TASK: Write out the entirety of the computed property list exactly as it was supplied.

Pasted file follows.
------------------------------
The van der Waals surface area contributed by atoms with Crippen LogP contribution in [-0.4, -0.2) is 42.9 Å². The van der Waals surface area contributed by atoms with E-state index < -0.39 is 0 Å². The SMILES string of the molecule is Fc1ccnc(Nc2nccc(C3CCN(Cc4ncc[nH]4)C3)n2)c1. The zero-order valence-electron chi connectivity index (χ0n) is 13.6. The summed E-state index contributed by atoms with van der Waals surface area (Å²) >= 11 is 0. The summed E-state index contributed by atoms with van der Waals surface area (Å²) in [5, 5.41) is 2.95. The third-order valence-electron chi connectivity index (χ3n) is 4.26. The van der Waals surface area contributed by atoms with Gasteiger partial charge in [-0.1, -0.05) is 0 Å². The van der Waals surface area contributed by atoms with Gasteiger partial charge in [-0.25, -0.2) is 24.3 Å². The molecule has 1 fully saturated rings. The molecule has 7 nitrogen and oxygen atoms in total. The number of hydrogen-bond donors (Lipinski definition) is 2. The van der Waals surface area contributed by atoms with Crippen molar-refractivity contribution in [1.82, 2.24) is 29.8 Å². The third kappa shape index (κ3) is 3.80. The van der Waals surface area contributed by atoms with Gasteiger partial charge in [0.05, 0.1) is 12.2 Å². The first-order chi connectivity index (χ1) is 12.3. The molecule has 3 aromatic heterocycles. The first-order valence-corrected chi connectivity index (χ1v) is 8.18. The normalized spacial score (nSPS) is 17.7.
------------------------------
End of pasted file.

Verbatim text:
The van der Waals surface area contributed by atoms with Crippen LogP contribution in [-0.4, -0.2) is 42.9 Å². The van der Waals surface area contributed by atoms with E-state index < -0.39 is 0 Å². The SMILES string of the molecule is Fc1ccnc(Nc2nccc(C3CCN(Cc4ncc[nH]4)C3)n2)c1. The zero-order valence-electron chi connectivity index (χ0n) is 13.6. The summed E-state index contributed by atoms with van der Waals surface area (Å²) >= 11 is 0. The summed E-state index contributed by atoms with van der Waals surface area (Å²) in [5, 5.41) is 2.95. The third-order valence-electron chi connectivity index (χ3n) is 4.26. The van der Waals surface area contributed by atoms with Gasteiger partial charge in [-0.1, -0.05) is 0 Å². The van der Waals surface area contributed by atoms with Gasteiger partial charge in [-0.25, -0.2) is 24.3 Å². The molecule has 1 fully saturated rings. The molecule has 7 nitrogen and oxygen atoms in total. The number of hydrogen-bond donors (Lipinski definition) is 2. The van der Waals surface area contributed by atoms with Crippen molar-refractivity contribution in [1.82, 2.24) is 29.8 Å². The third kappa shape index (κ3) is 3.80. The van der Waals surface area contributed by atoms with Gasteiger partial charge in [0.05, 0.1) is 12.2 Å². The first-order chi connectivity index (χ1) is 12.3. The molecule has 3 aromatic heterocycles. The first-order valence-corrected chi connectivity index (χ1v) is 8.18. The normalized spacial score (nSPS) is 17.7.